I have offered Limerick, Cork and the other towns generally every facility available to me. I have gone so far as to suggest that, if the combined needs of any of these local authorities exceed 2,000 dwellings as urgently required, which cannot be met by conventional means, I would be prepared to come in and, by agreement with the trade unions and building organisations, find a speedy solution to the problem, if necessary through system building. I have discussed this in detail with Limerick Corporation. There are few people interested who are not fully aware of what I have offered to do. They have only to pass a special resolution requesting me to act. I have not the power to initiate these things, but I have taken every opportunity to encourage local authorities to ask me to do the job for them. That offer is being repeated today. I shall be only too happy to take on further work on their behalf if they pass a resolution requesting me to do so.
There will be a provision in the new Housing Bill whereby the Minister for Local Government need not wait for a request from a local authority to do work. If the Minister considers a local authority are not doing their job, either in respect of house building or otherwise, he will be empowered to go in and do it for them, with or without a resolution of the council. I do not believe this power may ever be necessary, but it is necessary it should be there in order that its need should never arise.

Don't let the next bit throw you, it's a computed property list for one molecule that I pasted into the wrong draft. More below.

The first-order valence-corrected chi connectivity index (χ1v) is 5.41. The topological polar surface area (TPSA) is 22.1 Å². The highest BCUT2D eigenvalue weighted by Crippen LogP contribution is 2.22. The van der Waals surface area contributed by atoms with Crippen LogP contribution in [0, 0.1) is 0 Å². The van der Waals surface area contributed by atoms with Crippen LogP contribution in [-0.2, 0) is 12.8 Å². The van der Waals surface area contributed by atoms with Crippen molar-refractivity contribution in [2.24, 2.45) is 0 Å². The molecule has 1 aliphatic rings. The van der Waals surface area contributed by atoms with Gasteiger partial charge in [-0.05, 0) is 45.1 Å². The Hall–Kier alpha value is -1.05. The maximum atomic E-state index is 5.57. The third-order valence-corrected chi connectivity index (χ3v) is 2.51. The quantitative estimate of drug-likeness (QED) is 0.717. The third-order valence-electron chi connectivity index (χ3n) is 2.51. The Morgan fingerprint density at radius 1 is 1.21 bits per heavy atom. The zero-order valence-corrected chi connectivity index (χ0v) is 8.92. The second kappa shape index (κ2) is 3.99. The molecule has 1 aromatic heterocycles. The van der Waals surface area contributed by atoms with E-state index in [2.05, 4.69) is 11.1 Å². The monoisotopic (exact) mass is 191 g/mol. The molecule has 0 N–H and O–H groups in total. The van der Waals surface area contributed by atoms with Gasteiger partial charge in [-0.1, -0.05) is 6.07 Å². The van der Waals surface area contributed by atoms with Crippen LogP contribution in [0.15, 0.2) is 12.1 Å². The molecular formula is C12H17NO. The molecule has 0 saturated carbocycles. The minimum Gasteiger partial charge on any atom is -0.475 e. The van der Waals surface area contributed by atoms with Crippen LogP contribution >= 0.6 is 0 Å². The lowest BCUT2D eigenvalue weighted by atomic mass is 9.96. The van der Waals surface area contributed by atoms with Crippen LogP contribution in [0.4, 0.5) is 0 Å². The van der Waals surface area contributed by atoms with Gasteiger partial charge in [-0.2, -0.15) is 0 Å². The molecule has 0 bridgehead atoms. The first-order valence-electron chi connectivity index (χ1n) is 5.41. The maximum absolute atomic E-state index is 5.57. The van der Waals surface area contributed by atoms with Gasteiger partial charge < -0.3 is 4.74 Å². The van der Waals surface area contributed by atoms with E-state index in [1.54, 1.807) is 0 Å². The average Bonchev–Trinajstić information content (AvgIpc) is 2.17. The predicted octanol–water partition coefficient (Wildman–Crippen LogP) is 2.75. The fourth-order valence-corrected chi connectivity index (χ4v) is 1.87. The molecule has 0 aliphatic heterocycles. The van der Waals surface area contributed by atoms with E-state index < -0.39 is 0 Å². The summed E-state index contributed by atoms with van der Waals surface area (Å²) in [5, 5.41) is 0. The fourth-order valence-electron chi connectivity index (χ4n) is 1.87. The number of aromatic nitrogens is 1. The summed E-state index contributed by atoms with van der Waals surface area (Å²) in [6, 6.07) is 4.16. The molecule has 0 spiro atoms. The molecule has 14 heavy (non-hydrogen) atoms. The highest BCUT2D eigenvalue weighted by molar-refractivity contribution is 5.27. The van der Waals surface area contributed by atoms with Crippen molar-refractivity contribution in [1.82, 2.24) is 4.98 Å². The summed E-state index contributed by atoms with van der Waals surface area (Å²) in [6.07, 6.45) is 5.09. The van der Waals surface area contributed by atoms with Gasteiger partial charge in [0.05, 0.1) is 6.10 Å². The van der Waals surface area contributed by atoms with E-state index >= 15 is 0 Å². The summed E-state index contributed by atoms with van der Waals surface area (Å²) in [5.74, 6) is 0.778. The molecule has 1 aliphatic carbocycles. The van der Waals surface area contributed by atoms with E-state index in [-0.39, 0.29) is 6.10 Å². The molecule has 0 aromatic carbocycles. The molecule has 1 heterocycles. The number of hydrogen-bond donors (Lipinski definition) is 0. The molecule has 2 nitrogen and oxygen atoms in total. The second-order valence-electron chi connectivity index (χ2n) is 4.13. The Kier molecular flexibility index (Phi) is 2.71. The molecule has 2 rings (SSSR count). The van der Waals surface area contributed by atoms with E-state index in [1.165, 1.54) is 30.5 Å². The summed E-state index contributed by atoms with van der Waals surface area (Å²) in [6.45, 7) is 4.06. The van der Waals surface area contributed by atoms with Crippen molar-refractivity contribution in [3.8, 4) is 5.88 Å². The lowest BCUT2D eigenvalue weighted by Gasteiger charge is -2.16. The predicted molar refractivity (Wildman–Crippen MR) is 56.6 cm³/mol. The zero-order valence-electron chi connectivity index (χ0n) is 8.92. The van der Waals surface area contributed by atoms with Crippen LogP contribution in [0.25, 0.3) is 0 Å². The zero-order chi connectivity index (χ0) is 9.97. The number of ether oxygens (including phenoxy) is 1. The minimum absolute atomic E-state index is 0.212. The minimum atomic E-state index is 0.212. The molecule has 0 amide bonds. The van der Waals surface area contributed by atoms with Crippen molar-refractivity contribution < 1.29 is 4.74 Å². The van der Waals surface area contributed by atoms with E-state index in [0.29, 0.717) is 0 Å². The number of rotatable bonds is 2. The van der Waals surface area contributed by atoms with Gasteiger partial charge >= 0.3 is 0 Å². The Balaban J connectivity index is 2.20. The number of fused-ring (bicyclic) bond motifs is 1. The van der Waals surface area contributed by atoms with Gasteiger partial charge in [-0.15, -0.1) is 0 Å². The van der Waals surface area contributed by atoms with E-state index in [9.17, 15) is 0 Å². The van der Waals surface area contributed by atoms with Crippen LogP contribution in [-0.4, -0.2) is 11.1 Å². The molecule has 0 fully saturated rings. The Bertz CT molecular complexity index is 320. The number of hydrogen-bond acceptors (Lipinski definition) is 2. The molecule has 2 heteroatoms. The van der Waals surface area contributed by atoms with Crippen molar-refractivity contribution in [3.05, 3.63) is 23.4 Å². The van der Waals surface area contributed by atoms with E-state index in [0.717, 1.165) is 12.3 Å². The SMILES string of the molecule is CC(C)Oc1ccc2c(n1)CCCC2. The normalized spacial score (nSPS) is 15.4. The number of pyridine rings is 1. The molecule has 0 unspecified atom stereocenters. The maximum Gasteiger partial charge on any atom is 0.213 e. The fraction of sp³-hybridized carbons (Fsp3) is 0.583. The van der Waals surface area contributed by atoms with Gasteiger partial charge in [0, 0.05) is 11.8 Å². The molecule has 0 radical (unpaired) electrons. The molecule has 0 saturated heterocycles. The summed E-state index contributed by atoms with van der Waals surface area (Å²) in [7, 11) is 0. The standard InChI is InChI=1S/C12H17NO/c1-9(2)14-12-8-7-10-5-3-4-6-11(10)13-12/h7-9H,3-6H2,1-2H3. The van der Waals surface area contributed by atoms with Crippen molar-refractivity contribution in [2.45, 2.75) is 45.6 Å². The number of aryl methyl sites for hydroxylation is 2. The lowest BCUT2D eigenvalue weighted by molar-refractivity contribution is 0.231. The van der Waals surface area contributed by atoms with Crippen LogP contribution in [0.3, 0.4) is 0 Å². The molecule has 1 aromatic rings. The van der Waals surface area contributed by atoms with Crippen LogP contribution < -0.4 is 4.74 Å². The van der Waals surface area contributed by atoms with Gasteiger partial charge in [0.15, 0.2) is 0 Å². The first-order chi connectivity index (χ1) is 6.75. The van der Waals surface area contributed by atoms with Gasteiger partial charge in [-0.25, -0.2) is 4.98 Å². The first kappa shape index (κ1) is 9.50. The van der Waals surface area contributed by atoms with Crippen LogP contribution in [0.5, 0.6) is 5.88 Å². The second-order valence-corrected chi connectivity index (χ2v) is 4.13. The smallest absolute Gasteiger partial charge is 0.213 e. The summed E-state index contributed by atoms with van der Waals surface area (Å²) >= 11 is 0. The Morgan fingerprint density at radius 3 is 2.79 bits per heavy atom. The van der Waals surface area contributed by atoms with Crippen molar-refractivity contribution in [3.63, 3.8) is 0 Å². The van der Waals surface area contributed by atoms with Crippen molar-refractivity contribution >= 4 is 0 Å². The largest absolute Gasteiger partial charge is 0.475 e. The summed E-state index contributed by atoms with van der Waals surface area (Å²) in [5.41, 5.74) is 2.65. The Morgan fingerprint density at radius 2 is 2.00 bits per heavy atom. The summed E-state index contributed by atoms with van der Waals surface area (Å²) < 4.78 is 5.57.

I should like to nail the assertion that group water schemes are not a success. I do not believe this. While I have no doubt that Deputy Jones who made the assertion was talking in all good faith, I do not agree that they have not been a success. I admit that, as in the case of any worthwhile project, mistakes have been made at the start which only experience can teach us to avoid. I believe that any mistakes made in regard to the inadequacy of supply are now being avoided. Apart from a few such cases at the beginning, little or no trouble is now arising. Indeed, generally the first cases that came to our notice have been rectified and proper sources of supply or supplementary sources obtained. We are as enthusiastic about these schemes today as we were five years ago, and we wish them to continue. There is scope for much more activity under this heading than has been in evidence. We in the Department are looking at our own organisation to see if we can give further impetus to these group schemes throughout the country. In many cases they are the ready answer to the problem of lack of water which obtains in far too many places throughout the country. They are the obvious answer for an early easement of that situation.